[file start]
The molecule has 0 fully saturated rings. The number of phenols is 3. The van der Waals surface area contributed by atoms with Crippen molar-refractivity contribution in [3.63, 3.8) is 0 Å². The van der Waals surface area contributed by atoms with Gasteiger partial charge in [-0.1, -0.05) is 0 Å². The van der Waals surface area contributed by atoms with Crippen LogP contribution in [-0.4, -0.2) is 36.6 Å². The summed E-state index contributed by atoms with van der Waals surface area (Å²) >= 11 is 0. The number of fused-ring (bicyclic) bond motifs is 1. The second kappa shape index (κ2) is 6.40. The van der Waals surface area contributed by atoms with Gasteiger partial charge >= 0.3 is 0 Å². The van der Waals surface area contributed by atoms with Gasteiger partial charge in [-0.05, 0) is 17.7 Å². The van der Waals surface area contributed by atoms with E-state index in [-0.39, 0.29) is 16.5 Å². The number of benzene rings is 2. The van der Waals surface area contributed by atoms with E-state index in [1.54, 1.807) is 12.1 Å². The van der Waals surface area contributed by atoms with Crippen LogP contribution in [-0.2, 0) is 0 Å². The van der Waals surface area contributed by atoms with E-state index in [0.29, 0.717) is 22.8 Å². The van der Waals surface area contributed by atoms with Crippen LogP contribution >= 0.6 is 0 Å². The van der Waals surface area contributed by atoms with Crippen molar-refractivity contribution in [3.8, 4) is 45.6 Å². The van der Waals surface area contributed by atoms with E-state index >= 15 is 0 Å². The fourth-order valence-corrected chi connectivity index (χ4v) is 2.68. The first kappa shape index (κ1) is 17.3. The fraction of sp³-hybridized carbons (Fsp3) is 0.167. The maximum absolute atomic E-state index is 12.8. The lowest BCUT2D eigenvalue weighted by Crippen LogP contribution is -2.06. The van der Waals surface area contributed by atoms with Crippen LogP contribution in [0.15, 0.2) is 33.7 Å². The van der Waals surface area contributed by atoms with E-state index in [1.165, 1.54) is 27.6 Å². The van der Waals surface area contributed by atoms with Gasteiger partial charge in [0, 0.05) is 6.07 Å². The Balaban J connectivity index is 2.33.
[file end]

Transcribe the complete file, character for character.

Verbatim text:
The molecule has 0 fully saturated rings. The number of phenols is 3. The van der Waals surface area contributed by atoms with Crippen molar-refractivity contribution in [3.63, 3.8) is 0 Å². The van der Waals surface area contributed by atoms with Gasteiger partial charge in [-0.1, -0.05) is 0 Å². The van der Waals surface area contributed by atoms with Crippen LogP contribution in [-0.4, -0.2) is 36.6 Å². The summed E-state index contributed by atoms with van der Waals surface area (Å²) >= 11 is 0. The number of fused-ring (bicyclic) bond motifs is 1. The second kappa shape index (κ2) is 6.40. The van der Waals surface area contributed by atoms with Gasteiger partial charge >= 0.3 is 0 Å². The van der Waals surface area contributed by atoms with Gasteiger partial charge in [-0.05, 0) is 17.7 Å². The van der Waals surface area contributed by atoms with E-state index in [-0.39, 0.29) is 16.5 Å². The number of benzene rings is 2. The van der Waals surface area contributed by atoms with E-state index in [1.54, 1.807) is 12.1 Å². The van der Waals surface area contributed by atoms with Crippen LogP contribution in [-0.2, 0) is 0 Å². The van der Waals surface area contributed by atoms with E-state index in [0.29, 0.717) is 22.8 Å². The van der Waals surface area contributed by atoms with Crippen LogP contribution >= 0.6 is 0 Å². The van der Waals surface area contributed by atoms with Crippen molar-refractivity contribution in [3.8, 4) is 45.6 Å². The van der Waals surface area contributed by atoms with E-state index >= 15 is 0 Å². The fourth-order valence-corrected chi connectivity index (χ4v) is 2.68. The first kappa shape index (κ1) is 17.3. The fraction of sp³-hybridized carbons (Fsp3) is 0.167. The maximum absolute atomic E-state index is 12.8. The lowest BCUT2D eigenvalue weighted by Crippen LogP contribution is -2.06. The van der Waals surface area contributed by atoms with Crippen LogP contribution in [0.15, 0.2) is 33.7 Å². The van der Waals surface area contributed by atoms with E-state index in [1.165, 1.54) is 27.6 Å². The van der Waals surface area contributed by atoms with Gasteiger partial charge in [0, 0.05) is 6.07 Å². The Balaban J connectivity index is 2.33.